An excellent documentary on BBC 4, "All the fun of the fair," reminded me how much I used to love going to the fair when I was a teen.
I was thrilled to find websites for both the fairs I remembered - Anderton & Rowland's, and Whitelegg's. These were the famous fairs in Plymouth where I grew up. Anderton and Rowland's has been in business since 1854, and Whitelegg's since the 1920s.
Once or twice a year part of these fairs would visit what we called the cattle market, a tarmac'd area next to a playing field in Plympton. Word would sweep round school like wildfire, and we would all head to the fair in the evening. It usually had 2 rides - the dodgems and the octopus, (pictured), and a few refreshment and "win a soft toy" type sideshows. In those days we didn't have the big theme parks so a ride like the octopus was considered quite daring. I loved the screeching sound that signalled the start of a ride.
Meanwhile on the dodgems, you could go round any way you pleased and crash into people head-on, which you can't do now. The "fairground barkers" as my mum called them would thrillingly leap from car to car, taking money during the ride.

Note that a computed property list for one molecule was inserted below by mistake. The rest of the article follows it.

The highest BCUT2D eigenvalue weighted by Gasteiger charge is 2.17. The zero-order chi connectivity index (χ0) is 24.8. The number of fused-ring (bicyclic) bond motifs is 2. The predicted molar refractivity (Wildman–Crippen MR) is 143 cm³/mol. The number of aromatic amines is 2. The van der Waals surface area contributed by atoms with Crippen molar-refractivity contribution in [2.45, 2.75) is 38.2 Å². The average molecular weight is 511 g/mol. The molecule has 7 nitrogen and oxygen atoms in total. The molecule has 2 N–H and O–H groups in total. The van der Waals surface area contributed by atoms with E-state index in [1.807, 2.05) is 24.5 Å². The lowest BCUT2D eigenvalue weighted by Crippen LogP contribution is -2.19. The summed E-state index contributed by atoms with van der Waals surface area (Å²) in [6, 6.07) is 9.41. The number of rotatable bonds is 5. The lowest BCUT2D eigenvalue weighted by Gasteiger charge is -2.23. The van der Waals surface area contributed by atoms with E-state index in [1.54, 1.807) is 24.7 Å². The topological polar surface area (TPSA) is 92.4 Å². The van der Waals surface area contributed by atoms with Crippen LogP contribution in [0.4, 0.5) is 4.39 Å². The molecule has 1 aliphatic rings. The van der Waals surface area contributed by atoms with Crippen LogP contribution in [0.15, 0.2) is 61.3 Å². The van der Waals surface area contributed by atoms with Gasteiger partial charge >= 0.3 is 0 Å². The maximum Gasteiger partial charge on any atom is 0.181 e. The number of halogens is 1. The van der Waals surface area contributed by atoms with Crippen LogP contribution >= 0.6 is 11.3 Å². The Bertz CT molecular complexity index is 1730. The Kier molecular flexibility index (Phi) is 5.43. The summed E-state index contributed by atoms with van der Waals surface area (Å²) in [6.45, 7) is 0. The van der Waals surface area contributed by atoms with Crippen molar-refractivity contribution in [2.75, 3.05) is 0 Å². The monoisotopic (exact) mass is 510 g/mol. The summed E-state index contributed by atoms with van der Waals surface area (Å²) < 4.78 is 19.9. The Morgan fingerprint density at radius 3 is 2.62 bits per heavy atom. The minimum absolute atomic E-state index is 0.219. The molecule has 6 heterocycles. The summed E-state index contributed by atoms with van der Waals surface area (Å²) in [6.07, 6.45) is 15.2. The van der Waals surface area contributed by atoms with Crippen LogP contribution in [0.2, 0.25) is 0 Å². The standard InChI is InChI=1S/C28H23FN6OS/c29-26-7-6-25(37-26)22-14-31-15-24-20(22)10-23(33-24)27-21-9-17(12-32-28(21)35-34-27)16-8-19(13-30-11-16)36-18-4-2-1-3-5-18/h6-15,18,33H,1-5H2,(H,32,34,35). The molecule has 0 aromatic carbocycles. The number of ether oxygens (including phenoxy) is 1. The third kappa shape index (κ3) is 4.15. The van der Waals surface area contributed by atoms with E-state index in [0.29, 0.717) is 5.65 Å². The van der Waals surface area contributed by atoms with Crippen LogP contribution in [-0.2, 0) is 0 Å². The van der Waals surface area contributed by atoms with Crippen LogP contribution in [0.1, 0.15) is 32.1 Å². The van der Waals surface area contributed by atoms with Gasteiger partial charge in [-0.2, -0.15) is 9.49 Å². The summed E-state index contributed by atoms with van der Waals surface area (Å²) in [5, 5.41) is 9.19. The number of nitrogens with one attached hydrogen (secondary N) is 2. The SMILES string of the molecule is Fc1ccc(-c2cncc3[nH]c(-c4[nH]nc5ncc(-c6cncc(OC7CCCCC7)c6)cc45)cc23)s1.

The fair in its entirety would also visit Plymouth Hoe in the summer. I loved what we called "the switchbacks" and the waltzers, particularly if you had some big strong boys giving them an extra spin.
The only ride I couldn't bear was the big wheel. I went on it once and couldn't bear it. Even now, I found the London Eye too spooky and sat in the middle of the pod, afraid to get too near to the edge.
I've since been on rollercoasters and other rides at places like Disneyland and Chessington, but for all the terror and excitement, nothing comes close to the simple pleasure of the last ride of the evening on the octopus, or risking your teeth on a maggotty toffee apple.